It really doesn't matter what I think in this case, only what the Patriots and the rest of the league think. As of May 16, Blount remains a free agent. Despite the fact that he would command a very modest salary and likely a seventh-round comp pick, he remains unsigned. So again, it doesn't matter that I feel he's an average run-of-the-mill back. The rest of the league clearly doesn't believe he's anything more than that. I don't believe the Patriots want him to sign the tender and they only offered it because I feel they were confident that he wouldn't. If he does wind up with no options and returns to New England, the incentives will remain part of his contract from last year and he would have the ability to earn them once again. Sorry Fred and Andy weren't available to answer this – and that the other 31 teams answered it for me.
The only "curse" that Patriots should be concerned about is all the media hype of the "19-0, insane favorite team" and such that BB would need to level off the players' heads. To that extent, I welcome Bill Polian's comments that Patriots are not that good and anything that can fuel Patriots fire vs. competition. As the media guys - do you agree?
Do I agree with regard to a curse? No, I don't. All of the talk surrounding the Patriots being the prohibitive favorite isn't going to make a difference once the season starts. The expectations around the team are not really much different than they always are and effort and commitment are rarely in question in Foxborough. No amount of talk is going to make much of an impact on their success, so no, I don't believe Polian's comments nor any others made about the team will make much of a difference.
Do the Pats need to improve the center/guard area given the line was mediocre there last year (see HOU and ATL playoffs)? Nick Mangold would fix that middle area no?
Were you guys at all surprised that Belichick didn't select a center or even a guard in the draft? Personally, I think we ought to at least consider upgrading at center, where David Andrews hasn't exactly impressed. Andrews has been serviceable, but I get the sense that he is a slightly below average center and I think that as Brady gets older we should invest substantial resources in making sure he is well protected. Maybe I'm being a bit unfair to Andrews but I still shudder to remember how badly he got abused by Clowney and Mercilus in the divisional round.
I do have some concern about the depth along the offensive line, particularly inside. The Patriots obviously addressed the depth at tackle in the draft and various reports indicated the team was interested in taking guard Dan Feeney in the draft but weren't able to. Mangold would be an upgrade at center for sure but the Patriots just extended David Andrews so that's not likely in the cards. I wouldn't be surprised to see a veteran guard come aboard at some point to add to the competition along the inside, even if it's through a trade during training camp like we've seen at times in the past.
Forgive me if this is a dumb question, but do you think, given the size of Eric Rowe and Stephen Gilmore, Malcolm Butler would play in the slot this year while Gilmore and Rowe man the outside?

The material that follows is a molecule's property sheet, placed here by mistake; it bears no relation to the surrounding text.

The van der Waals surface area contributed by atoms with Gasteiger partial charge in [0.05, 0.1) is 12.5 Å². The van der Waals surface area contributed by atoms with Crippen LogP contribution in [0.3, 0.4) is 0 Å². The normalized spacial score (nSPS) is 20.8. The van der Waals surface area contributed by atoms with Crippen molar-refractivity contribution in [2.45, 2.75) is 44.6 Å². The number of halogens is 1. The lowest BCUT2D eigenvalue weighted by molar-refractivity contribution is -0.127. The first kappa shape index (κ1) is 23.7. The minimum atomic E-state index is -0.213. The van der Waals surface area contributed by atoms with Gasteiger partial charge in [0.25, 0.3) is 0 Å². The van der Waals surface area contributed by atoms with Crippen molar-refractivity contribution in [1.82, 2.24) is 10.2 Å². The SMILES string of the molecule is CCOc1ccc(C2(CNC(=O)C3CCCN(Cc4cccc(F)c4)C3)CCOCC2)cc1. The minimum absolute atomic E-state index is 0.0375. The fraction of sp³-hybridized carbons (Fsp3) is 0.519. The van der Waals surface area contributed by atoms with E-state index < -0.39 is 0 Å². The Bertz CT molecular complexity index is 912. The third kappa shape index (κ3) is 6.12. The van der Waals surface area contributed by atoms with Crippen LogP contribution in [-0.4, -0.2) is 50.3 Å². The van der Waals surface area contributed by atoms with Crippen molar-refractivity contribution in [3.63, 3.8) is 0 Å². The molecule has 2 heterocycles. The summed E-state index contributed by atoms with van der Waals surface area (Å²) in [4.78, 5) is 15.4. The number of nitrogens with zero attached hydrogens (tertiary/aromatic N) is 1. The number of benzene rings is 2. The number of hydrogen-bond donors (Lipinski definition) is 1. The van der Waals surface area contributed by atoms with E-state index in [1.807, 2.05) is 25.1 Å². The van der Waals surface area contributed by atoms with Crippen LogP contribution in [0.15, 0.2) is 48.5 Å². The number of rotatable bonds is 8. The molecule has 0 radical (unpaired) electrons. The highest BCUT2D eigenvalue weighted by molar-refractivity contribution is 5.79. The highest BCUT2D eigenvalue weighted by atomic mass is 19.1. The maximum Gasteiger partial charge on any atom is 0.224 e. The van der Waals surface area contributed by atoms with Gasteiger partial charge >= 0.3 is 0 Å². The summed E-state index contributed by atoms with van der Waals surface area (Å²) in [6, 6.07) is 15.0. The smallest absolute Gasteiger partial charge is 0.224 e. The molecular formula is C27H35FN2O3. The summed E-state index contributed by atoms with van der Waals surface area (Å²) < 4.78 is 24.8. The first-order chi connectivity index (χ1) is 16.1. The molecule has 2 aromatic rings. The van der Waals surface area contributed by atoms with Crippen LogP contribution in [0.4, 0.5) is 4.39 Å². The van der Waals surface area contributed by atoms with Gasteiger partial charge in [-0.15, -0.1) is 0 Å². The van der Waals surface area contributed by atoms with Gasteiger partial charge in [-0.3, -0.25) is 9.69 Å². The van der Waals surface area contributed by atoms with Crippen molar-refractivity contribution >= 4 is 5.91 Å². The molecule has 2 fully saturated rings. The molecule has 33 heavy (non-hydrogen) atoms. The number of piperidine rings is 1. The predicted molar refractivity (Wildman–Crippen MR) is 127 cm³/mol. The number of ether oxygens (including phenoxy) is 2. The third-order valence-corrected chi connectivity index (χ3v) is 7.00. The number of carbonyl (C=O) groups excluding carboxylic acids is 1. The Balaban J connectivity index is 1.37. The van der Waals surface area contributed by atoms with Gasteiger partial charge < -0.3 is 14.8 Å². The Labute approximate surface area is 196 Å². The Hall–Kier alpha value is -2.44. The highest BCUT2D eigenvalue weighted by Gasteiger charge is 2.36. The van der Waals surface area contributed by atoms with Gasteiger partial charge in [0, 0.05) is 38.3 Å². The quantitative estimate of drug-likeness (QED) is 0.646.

I would say Butler probably has the best chance to play in the slot of those three options but I could also see Cyrus Jones or even Justin Coleman in that mix as well. Rowe to me seems more suited for the outside given his size but Gilmore and Butler should have enough versatility to do both. It will be one area to monitor once we get a chance to get outside and watch some of the practices pretty soon.
I still don't get opinions that trading Brady, say 1-2 years from now, if his play has a modest age-related decline, will generate as one media pundit put it a "tsunami" in N.E. If Garoppolo is a legit franchise QB, and the Patriots can get say a first-round pick for Brady perhaps by sending him to his beloved LA, then where will the earthquake come from besides perhaps some folks in the media?
Given the scenario you just portrayed I'd agree with you. Under those circumstances I don't see much of a problem given Brady's age and Garoppolo being a franchise quarterback, as you put it. But what if Garoppolo is not a franchise quarterback? You can't tell me at this stage that he's definitely a legit franchise option since he's played less than a game and a half in his career. What if Garoppolo proves to be little more than average, similar to say Andy Dalton? And what if Brady goes to LA and proves he's still capable of All-Pro seasons and leads the Rams to the playoffs. Are you telling me the media will be the only ones creating waves? That would be an absolute tsunami around here among all concerned. Obviously the truth is probably going to be a little more toward the middle. Brady will likely continue as quarterback as long as he continues to show little to no signs of decline while Garoppolo continues to wait his turn, perhaps under the franchise tag. It's easy to say Garoppolo is the next great thing based off last year but the truth is you never know how he's going to respond over the long haul as Brady's replacement. I'm glad I don't have to pull the plug on Brady, that's for sure.